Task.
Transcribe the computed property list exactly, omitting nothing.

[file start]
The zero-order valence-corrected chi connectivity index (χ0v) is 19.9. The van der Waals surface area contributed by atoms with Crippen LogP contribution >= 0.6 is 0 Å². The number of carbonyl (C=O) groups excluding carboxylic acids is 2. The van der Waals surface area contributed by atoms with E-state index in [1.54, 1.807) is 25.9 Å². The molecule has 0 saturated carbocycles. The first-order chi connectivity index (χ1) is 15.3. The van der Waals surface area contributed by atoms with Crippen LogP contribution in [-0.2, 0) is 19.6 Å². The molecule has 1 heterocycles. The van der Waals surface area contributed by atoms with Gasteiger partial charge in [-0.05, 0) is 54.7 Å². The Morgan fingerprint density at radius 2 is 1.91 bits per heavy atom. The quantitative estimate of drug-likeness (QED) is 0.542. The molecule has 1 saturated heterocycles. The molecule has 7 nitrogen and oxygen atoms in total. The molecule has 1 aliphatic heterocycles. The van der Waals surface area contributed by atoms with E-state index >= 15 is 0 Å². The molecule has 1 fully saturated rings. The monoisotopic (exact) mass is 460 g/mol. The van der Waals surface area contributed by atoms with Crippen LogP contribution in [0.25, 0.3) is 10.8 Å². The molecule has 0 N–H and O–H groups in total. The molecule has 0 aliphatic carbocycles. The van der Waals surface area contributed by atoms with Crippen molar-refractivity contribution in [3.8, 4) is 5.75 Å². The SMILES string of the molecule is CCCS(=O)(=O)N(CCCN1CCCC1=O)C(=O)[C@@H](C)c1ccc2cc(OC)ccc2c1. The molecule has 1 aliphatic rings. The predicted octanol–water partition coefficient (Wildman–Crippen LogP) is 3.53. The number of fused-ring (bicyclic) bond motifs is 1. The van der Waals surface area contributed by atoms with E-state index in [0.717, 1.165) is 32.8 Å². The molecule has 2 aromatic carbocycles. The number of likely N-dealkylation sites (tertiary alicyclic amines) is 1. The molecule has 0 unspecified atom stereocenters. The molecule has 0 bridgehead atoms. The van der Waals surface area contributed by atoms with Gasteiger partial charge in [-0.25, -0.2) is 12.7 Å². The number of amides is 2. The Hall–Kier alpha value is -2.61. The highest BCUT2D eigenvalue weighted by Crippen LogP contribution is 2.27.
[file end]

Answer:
The zero-order valence-corrected chi connectivity index (χ0v) is 19.9. The van der Waals surface area contributed by atoms with Crippen LogP contribution >= 0.6 is 0 Å². The number of carbonyl (C=O) groups excluding carboxylic acids is 2. The van der Waals surface area contributed by atoms with E-state index in [1.54, 1.807) is 25.9 Å². The molecule has 0 saturated carbocycles. The first-order chi connectivity index (χ1) is 15.3. The van der Waals surface area contributed by atoms with Crippen LogP contribution in [-0.2, 0) is 19.6 Å². The molecule has 1 heterocycles. The van der Waals surface area contributed by atoms with Gasteiger partial charge in [-0.05, 0) is 54.7 Å². The Morgan fingerprint density at radius 2 is 1.91 bits per heavy atom. The quantitative estimate of drug-likeness (QED) is 0.542. The molecule has 1 saturated heterocycles. The molecule has 7 nitrogen and oxygen atoms in total. The molecule has 1 aliphatic heterocycles. The van der Waals surface area contributed by atoms with E-state index >= 15 is 0 Å². The molecule has 1 fully saturated rings. The monoisotopic (exact) mass is 460 g/mol. The van der Waals surface area contributed by atoms with Crippen LogP contribution in [0.25, 0.3) is 10.8 Å². The molecule has 0 N–H and O–H groups in total. The molecule has 0 aliphatic carbocycles. The van der Waals surface area contributed by atoms with Crippen molar-refractivity contribution in [3.8, 4) is 5.75 Å². The SMILES string of the molecule is CCCS(=O)(=O)N(CCCN1CCCC1=O)C(=O)[C@@H](C)c1ccc2cc(OC)ccc2c1. The molecule has 1 aliphatic rings. The predicted octanol–water partition coefficient (Wildman–Crippen LogP) is 3.53. The number of fused-ring (bicyclic) bond motifs is 1. The van der Waals surface area contributed by atoms with E-state index in [0.717, 1.165) is 32.8 Å². The molecule has 2 aromatic carbocycles. The number of likely N-dealkylation sites (tertiary alicyclic amines) is 1. The molecule has 0 unspecified atom stereocenters. The molecule has 0 bridgehead atoms. The van der Waals surface area contributed by atoms with Gasteiger partial charge in [-0.25, -0.2) is 12.7 Å². The number of amides is 2. The Hall–Kier alpha value is -2.61. The highest BCUT2D eigenvalue weighted by Crippen LogP contribution is 2.27.